Sometimes we’re so busy patting ourselves on the back that we fail to grasp the simplest truths.
When we elected Barack Obama in November 2008, we thought we had finally entered the world of nations—a world in which a minority could ascend to the highest office in the land. We trumpeted the end of racism, the beginning of a new era of equal rights.
In the thirty-five years since Ronald Reagan took office, the rich have become astoundingly wealthy, the poor have languished in a society that renders their situation worse every year, and the middle class has struggled to remain an entity at all. The election of one man has not reversed anything. I’d like to think it’s made a dent, but if it has, the dent is pretty hard to discern–and it has come with continuous Republican obstructions. All those pats on the back we gave ourselves seven years ago were probably premature. And if we ever elect a woman president, try to remember that, while it may mean something symbolically, it means nothing to the vast number of Americans trying to make a living.
Fast forward to 2015 and the removal of the Confederate battle flag from the State House in Charleston, South Carolina. Once again we’re congratulating ourselves for an act which, in the grand scheme of things, means nothing. I get that seeing that flag was an affront to many people black and white, and that flying it on public grounds gave it undeserved credibility. But it’s a piece of cloth on a pole. If it’s a symbol, and it is, can we agree that a symbol can, by definition, mean different things to different people? In Hawthorne’s Scarlet Letter the letter A may signify adultery, but may just as easily symbolize able, or angel, or even ambiguity. And perhaps people whose ancestors were brutalized by Christianity look upon the cross as a symbol of abhorrence and hatred while others view it as the focal point of their lives. So who’s right? And who gets to decide which symbols endure and which ones don’t?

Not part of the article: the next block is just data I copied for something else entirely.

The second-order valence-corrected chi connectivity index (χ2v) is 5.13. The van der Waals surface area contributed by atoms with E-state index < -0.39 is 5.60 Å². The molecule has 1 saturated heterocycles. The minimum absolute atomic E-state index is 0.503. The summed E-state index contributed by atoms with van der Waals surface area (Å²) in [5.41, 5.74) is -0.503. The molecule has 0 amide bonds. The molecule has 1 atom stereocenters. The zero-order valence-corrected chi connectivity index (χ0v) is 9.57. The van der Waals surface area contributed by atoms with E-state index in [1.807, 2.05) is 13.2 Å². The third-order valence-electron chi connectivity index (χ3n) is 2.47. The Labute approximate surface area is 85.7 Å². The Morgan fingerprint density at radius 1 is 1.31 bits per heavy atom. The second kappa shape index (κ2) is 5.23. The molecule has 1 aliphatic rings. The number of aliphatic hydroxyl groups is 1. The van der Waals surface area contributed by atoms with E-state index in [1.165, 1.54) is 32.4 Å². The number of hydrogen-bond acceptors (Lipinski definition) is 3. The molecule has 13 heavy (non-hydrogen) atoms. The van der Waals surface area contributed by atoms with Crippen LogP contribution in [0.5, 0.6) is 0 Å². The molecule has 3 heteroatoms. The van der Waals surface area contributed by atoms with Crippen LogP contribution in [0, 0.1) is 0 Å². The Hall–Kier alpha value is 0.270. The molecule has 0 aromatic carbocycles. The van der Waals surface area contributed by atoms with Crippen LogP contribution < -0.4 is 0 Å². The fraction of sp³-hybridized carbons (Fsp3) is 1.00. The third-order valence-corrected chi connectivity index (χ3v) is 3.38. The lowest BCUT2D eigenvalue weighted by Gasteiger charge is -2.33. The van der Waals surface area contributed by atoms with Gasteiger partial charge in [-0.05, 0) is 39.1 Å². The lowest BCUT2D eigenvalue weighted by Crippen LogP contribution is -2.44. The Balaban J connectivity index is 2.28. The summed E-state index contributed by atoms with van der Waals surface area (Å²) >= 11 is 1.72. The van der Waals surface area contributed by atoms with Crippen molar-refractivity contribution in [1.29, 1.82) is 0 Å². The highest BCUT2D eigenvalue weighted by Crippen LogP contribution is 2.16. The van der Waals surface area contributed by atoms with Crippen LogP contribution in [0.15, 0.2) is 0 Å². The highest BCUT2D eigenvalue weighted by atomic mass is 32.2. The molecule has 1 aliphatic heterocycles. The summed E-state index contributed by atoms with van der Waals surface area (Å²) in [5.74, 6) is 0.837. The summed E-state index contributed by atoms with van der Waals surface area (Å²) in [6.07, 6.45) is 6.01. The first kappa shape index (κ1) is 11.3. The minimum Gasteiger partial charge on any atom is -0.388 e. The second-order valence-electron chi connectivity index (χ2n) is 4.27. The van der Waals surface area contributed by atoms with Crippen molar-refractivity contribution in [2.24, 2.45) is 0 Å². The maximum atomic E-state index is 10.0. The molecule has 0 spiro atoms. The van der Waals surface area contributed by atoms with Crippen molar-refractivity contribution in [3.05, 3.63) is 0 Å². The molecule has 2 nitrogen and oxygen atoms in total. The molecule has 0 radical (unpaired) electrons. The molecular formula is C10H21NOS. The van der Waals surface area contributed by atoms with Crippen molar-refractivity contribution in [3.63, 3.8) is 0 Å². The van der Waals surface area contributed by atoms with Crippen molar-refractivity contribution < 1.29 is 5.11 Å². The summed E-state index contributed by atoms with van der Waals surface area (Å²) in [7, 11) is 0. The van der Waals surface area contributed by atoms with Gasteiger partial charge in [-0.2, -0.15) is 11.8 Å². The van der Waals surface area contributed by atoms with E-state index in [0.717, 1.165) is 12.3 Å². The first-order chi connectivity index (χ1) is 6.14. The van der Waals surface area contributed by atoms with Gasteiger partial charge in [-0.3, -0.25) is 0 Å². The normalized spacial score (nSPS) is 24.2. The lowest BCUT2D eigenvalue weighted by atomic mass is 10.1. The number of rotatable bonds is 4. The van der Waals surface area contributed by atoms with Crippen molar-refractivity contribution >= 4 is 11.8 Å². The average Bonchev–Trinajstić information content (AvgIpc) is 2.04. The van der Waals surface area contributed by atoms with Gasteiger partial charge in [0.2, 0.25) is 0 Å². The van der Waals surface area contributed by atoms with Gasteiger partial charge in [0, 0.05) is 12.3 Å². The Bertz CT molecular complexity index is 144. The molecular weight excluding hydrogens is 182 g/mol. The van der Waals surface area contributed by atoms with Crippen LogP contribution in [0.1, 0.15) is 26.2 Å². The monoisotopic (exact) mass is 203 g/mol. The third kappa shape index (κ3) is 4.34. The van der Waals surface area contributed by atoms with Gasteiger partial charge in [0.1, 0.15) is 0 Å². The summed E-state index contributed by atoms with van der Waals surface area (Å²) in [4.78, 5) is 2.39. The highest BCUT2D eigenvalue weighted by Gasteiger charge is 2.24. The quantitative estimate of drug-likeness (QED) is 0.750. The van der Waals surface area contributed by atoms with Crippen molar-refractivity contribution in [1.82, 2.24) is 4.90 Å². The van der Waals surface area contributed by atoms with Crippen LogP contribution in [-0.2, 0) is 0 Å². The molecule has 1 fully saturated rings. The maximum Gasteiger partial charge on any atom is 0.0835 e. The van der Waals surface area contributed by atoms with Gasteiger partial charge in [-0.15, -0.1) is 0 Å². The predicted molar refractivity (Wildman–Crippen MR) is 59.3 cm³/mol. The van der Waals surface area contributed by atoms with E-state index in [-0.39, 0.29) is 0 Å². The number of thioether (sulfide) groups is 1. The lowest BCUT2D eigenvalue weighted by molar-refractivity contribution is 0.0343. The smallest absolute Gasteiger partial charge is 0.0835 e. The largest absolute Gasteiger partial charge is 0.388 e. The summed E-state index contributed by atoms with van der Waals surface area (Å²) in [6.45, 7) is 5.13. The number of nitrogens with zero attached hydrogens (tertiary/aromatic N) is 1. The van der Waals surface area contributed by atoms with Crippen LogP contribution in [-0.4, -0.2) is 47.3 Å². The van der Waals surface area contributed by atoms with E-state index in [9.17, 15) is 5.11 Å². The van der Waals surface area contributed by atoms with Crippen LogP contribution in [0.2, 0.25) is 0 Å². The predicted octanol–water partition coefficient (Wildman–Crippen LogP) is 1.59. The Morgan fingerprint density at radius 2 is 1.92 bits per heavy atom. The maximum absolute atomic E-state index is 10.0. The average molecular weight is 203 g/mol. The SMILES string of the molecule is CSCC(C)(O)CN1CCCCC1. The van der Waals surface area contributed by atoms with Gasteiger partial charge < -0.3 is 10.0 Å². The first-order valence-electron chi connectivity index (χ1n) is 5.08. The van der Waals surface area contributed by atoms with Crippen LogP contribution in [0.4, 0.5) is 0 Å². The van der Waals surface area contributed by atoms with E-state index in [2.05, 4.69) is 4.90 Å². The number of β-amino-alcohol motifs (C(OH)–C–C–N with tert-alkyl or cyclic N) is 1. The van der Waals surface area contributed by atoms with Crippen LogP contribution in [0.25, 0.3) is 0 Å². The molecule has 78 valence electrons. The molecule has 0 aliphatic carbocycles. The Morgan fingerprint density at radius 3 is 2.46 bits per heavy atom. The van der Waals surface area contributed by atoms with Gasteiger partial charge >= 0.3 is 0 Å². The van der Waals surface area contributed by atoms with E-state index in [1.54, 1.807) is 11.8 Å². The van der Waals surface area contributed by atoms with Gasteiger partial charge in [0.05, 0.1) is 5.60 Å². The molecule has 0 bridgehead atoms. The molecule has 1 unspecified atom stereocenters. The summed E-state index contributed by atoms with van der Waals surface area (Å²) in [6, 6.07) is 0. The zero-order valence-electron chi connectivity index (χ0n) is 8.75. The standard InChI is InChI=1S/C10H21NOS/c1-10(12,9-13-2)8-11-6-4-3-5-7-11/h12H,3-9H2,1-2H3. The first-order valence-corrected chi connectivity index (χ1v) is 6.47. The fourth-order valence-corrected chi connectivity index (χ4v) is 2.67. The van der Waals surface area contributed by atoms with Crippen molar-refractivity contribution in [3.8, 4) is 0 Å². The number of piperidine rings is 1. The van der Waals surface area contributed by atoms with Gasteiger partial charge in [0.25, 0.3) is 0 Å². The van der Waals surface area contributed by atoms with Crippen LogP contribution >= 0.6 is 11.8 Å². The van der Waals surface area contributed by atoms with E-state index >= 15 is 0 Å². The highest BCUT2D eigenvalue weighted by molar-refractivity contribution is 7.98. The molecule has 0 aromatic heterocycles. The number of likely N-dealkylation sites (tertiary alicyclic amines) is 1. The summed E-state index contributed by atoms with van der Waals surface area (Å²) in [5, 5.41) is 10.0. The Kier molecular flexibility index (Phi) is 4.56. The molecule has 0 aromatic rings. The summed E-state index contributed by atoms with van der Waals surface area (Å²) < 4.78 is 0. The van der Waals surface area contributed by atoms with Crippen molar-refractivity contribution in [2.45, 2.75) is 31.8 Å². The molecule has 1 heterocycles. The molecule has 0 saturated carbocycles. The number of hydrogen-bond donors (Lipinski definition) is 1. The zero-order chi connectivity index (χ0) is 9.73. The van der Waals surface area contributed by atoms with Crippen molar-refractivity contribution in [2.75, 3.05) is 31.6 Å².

I don’t care if I ever see the Confederate flag again—I’m a white northerner born eighty years after the Civil War and I feel no personal revulsion or admiration for the thing. But that’s me. Others feel differently and, as I said, I get that. But the mania to remove every vestige of it (Walmart won’t sell it? Walmart?) is the result of the same kind of panic that afflicted us after 9/11—the panic that gave us Homeland Security and authorized torture and sent close to 9,000 US and Coalition troops to their deaths between 2003 and today. Impoverished and downtrodden Americans, black and white, southern and northern, face many more dire problems than a flag waving atop some pole or a smaller one held by a racist murderer in a photo. When we can address the real problems of prejudice and poverty in some meaningful way, then we can give ourselves maybe one pat…a small one…and then get back to work.